How to update your address?

  • Fill out form here:
  • Call the Port Alberni Government Office at 250-723-0100 and speak with Jordan, records clerk (Monday – Friday, 8:30 a.m. – 4 p.m.)
  • Visit one of the Huu-ay-aht Government Offices (Monday – Friday, 8:30 a.m. – 4 p.m.)

How to set up direct deposit?

  • Visit one of the Huu-ay-aht Government Offices to get form (Monday – Friday, 8:30 a.m. – 4 p.m.)

If your address is up to date you do not need to fill out a form again.
If you have direct deposit set up with the Nation, you do not need to submit again.

Please Note:

  • Distribution for minors will be deposited in to trust fund account
  • Under the Distribution Administration Policy, any citizen owing to the Nation, their distribution will go towards the owing until paid off.
  • Cheques will not be available for pick up at any of the government offices. They will be direct deposit or by mail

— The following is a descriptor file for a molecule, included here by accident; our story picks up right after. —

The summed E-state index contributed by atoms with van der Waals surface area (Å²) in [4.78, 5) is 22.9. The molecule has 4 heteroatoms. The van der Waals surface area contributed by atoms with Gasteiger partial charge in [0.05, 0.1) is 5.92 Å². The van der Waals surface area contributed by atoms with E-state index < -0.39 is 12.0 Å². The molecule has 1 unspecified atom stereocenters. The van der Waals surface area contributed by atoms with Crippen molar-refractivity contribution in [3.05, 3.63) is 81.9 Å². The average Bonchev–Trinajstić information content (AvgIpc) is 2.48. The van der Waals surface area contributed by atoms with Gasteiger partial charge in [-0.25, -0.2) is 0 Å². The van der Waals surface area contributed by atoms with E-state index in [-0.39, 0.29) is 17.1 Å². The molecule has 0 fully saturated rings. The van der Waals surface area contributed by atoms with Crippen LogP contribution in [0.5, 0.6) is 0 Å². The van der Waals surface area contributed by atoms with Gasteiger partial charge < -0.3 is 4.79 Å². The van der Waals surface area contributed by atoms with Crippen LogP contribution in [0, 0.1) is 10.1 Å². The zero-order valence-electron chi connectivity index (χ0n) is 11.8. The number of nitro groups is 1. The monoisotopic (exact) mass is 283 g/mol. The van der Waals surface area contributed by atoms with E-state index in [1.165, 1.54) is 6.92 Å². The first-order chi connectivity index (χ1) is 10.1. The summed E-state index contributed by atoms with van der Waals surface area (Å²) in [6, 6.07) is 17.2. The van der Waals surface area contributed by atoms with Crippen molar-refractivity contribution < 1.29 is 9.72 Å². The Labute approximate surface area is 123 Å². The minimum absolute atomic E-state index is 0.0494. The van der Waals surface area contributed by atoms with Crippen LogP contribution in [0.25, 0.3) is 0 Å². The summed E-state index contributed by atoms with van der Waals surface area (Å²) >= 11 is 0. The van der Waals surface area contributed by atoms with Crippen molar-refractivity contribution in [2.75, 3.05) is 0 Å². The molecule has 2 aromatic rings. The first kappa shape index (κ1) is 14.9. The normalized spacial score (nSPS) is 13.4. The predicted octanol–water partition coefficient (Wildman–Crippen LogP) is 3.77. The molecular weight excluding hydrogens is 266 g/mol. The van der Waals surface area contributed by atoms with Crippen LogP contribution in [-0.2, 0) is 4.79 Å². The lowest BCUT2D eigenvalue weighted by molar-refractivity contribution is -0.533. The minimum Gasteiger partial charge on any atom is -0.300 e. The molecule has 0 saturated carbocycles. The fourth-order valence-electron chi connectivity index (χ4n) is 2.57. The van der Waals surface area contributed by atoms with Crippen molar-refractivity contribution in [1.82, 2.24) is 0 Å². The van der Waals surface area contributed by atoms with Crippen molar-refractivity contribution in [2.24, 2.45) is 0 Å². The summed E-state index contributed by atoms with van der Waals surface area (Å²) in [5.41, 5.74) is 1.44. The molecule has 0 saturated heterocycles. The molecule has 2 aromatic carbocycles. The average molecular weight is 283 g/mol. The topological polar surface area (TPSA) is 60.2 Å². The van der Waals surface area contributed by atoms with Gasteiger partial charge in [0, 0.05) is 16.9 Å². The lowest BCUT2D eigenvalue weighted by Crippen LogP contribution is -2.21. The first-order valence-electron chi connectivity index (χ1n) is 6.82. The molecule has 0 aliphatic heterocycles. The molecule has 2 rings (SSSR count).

Huu-ay-aht wants to hear from citizens by taking part in the Hišuk ma c̕awak Integrated Resource Management Plan (HIRMP) Survey

Huu-ay-aht people have managed and protected the lands since time immemorial. The impacts of colonization have led to outside influences taking over that role. Huu-ay-aht has made considerable steps to regain the right and privilege of management of the lands through treaty, acquiring crown tenures, and now partnerships with major tenure holders (C̕awak ʔqin Forestry).

The Hišuk ma c̕awak Integrated Resource Management Plan (HIRMP) is a Huu-ay-aht led initiative in partnership with C̕awak ʔqin Forestry and Mosaic Forestry Operations to create a new system of land and resource management that takes a look at the entire ḥahuułi (traditional territory) instead of the western approach of addressing land management by tenure.